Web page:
The History Of Nurse Patient Relationship Nursing Essay

Julie Puterman

St. Lawrence College/Laurentian University

LUSL 3416

Mona Burrows RN (EC), BScN, MScN, NP-PHC

How Venous Leg Ulcerations Affect a Patient’s Quality of Life

Once the diagnosis of venous leg ulceration is made, the patient has been handed a life long sentence of chronic disease management. These ulcers reoccur frequently, are difficult to heal and community nurses can spend over 50% of their time with these patients (Edwards, Courtney, Finlayson, Shuter, & Lindsay, 2009; Faria, Blanes, Hochman, Filbo, & Ferreira, 2011; Franks & Moffatt, 2006). When the nurse’s attention is directed at the clinical component of this diagnosis, the aspect of the patient’s quality of life (QoL) is often lost in the process (Jones, 2008; Franks, Moffatt, Doherty, Smithdale, & Martin, 2006).

This critical literature review will examine 15 articles, centered on how a patient’s QoL can be affected and what steps have been identified in the research to help alleviate some of the distress the patient experiences. Pain, psychological effects and the nurse-patient relationship are themes identified in the literature that affect QoL. Future research and information gaps are also identified. The research articles include five quantitative, seven qualitative, one mixed and two descriptive articles with publication dates from 2001-2012 with sample sizes ranging from one to 758 participants.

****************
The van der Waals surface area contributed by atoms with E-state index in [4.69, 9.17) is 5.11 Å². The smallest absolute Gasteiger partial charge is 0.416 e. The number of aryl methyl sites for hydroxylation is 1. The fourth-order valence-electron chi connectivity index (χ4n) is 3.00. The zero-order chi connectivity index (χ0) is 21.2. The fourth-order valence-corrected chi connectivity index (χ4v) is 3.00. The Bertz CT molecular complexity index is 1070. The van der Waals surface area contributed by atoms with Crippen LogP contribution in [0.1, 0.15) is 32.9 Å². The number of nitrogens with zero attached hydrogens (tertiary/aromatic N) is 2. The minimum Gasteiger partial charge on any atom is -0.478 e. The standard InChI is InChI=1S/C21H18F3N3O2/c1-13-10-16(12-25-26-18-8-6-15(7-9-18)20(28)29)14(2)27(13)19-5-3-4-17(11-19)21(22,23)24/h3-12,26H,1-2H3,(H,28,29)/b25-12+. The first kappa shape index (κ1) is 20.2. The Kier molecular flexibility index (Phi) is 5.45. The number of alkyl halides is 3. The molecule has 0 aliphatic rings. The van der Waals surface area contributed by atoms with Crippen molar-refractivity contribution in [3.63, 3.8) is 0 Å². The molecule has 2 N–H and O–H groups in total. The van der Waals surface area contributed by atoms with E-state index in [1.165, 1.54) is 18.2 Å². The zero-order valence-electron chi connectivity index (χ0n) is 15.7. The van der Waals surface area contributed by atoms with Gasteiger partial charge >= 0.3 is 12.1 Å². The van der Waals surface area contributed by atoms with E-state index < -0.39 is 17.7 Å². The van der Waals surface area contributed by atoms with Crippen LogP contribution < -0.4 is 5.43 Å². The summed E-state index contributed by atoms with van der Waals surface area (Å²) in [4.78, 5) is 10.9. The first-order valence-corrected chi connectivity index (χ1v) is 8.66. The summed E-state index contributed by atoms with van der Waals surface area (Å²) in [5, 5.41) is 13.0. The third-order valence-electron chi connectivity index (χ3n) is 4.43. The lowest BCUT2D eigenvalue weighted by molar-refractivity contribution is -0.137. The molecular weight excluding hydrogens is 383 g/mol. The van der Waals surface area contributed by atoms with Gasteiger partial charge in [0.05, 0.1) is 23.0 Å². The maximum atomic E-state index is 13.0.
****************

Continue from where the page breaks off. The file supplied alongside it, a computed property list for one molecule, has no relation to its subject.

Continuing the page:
Pain

Pain and how it affects an individual’s QoL is one of the themes identified. Grounded theory and phenomenological approaches were used to show how this symptom could devastate a patient’s QoL (Husband, 2001; Hopkins, 2004; Ebbeskog & Ekman, 2001; Price, 2001). Purposeful sample sizes ranged from one to 39 participants. Samples were homogeneous, as all participants had a verified diagnosis of venous insufficiency and the duration of the ulcer > two months (Flurrie, 2001; Ebbeskog & Ekman, 2001; Hopkins, 2004; Husband, 2001). Using unstructured interviews over a period of 120 minutes to two years, the essence of the participants’ lived experience was heard (Hopkins, 2004; Ebbeskog & Ekman, 2001; Flurrie, 2001; Husband, 2001). Data collection varied from taped to individual verbal interviews with researchers using field notes (Husband, 2001) transcription of interviews (Ebbeskog, & Ekman, 2001; Hopkins, 2004) and constant rechecking of transcriptions to verify the lived experience was portrayed accurately. All studies were credible, as each outlined the procedures and methods used, and decisions made with an audit trail that were easily identified to accurately describe the participants’ lived experience.

Pain is a subjective concept and it is the most common problem in leg ulcers (Ebbeskog & Ekman, 2001; Flurrie, 2001; Hopkins, 2004; Husband, 2001; Price, 2001). Pain, described by the patients, was not believed by nursing staff and the doctors, or the pain was assessed based on the nurse’s judgment and not the patients (Flurrie, 2001; Husband, 2001; Sibbald, Orstead, Coutts, & Keast, 2006). Pain is what the patient reports. Research has shown the need for professional pain assessment tools and validating patient’s verbalization of pain are essential components in wound and pain assessment and without it nurses cannot provide care that would ensure a better QoL (Ebbeskog & Ekman, 2001; Flurrie, 2001; Husband, 2001).